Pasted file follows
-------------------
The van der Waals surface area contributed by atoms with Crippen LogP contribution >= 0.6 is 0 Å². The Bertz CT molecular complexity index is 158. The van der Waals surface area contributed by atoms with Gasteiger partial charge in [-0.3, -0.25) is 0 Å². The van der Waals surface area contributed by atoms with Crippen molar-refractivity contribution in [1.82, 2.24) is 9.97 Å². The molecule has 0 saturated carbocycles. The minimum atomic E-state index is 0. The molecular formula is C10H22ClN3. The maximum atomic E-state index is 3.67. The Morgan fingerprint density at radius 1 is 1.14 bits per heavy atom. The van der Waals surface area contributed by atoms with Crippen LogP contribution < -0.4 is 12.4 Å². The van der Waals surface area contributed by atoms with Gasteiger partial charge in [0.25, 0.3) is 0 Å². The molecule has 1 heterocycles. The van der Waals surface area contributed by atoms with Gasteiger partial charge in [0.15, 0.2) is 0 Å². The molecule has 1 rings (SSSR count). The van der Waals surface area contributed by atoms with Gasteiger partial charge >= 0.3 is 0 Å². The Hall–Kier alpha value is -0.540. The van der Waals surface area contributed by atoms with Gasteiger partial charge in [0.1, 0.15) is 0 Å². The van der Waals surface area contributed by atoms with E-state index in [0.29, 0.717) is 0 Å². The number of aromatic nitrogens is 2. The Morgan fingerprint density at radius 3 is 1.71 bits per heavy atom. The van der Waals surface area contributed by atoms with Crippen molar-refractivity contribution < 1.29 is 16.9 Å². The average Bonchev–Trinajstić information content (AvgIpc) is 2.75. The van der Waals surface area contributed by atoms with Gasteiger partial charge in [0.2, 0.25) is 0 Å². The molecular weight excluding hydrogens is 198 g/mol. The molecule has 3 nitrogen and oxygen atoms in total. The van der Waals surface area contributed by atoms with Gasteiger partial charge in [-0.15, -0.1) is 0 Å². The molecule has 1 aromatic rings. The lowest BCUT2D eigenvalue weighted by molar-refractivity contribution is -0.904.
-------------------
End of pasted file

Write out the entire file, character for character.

The van der Waals surface area contributed by atoms with Crippen LogP contribution >= 0.6 is 0 Å². The Bertz CT molecular complexity index is 158. The van der Waals surface area contributed by atoms with Gasteiger partial charge in [-0.3, -0.25) is 0 Å². The van der Waals surface area contributed by atoms with Crippen molar-refractivity contribution in [1.82, 2.24) is 9.97 Å². The molecule has 0 saturated carbocycles. The minimum atomic E-state index is 0. The molecular formula is C10H22ClN3. The maximum atomic E-state index is 3.67. The Morgan fingerprint density at radius 1 is 1.14 bits per heavy atom. The van der Waals surface area contributed by atoms with Crippen LogP contribution < -0.4 is 12.4 Å². The van der Waals surface area contributed by atoms with Gasteiger partial charge in [0.25, 0.3) is 0 Å². The molecule has 1 heterocycles. The van der Waals surface area contributed by atoms with Gasteiger partial charge in [0.15, 0.2) is 0 Å². The molecule has 1 rings (SSSR count). The van der Waals surface area contributed by atoms with Gasteiger partial charge >= 0.3 is 0 Å². The Hall–Kier alpha value is -0.540. The van der Waals surface area contributed by atoms with Gasteiger partial charge in [0.1, 0.15) is 0 Å². The van der Waals surface area contributed by atoms with E-state index in [0.29, 0.717) is 0 Å². The number of aromatic nitrogens is 2. The Morgan fingerprint density at radius 3 is 1.71 bits per heavy atom. The van der Waals surface area contributed by atoms with Crippen molar-refractivity contribution < 1.29 is 16.9 Å². The average Bonchev–Trinajstić information content (AvgIpc) is 2.75. The van der Waals surface area contributed by atoms with Gasteiger partial charge in [0.2, 0.25) is 0 Å². The molecular weight excluding hydrogens is 198 g/mol. The molecule has 3 nitrogen and oxygen atoms in total. The van der Waals surface area contributed by atoms with Gasteiger partial charge in [-0.15, -0.1) is 0 Å². The molecule has 1 aromatic rings. The lowest BCUT2D eigenvalue weighted by molar-refractivity contribution is -0.904.